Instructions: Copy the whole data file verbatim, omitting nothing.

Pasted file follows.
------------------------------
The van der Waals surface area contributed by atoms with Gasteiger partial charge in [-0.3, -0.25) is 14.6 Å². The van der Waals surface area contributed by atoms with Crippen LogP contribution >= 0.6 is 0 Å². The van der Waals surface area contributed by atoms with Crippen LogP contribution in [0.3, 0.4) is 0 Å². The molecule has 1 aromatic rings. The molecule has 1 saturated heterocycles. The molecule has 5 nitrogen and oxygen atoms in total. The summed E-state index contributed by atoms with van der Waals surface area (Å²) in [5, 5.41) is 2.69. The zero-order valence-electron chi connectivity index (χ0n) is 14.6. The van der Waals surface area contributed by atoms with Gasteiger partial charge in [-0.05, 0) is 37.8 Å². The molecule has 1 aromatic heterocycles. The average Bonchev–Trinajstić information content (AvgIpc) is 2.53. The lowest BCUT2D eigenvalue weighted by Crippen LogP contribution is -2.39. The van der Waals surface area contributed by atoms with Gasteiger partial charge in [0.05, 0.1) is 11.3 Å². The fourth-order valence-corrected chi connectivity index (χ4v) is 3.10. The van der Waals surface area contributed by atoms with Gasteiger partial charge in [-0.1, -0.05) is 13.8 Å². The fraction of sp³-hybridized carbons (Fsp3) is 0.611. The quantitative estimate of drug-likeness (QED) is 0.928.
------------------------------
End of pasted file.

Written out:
The van der Waals surface area contributed by atoms with Gasteiger partial charge in [-0.3, -0.25) is 14.6 Å². The van der Waals surface area contributed by atoms with Crippen LogP contribution >= 0.6 is 0 Å². The van der Waals surface area contributed by atoms with Crippen LogP contribution in [0.3, 0.4) is 0 Å². The molecule has 1 aromatic rings. The molecule has 1 saturated heterocycles. The molecule has 5 nitrogen and oxygen atoms in total. The summed E-state index contributed by atoms with van der Waals surface area (Å²) in [5, 5.41) is 2.69. The zero-order valence-electron chi connectivity index (χ0n) is 14.6. The van der Waals surface area contributed by atoms with Gasteiger partial charge in [-0.05, 0) is 37.8 Å². The molecule has 1 aromatic heterocycles. The average Bonchev–Trinajstić information content (AvgIpc) is 2.53. The lowest BCUT2D eigenvalue weighted by Crippen LogP contribution is -2.39. The van der Waals surface area contributed by atoms with Gasteiger partial charge in [0.05, 0.1) is 11.3 Å². The fourth-order valence-corrected chi connectivity index (χ4v) is 3.10. The van der Waals surface area contributed by atoms with Gasteiger partial charge in [-0.1, -0.05) is 13.8 Å². The fraction of sp³-hybridized carbons (Fsp3) is 0.611. The quantitative estimate of drug-likeness (QED) is 0.928.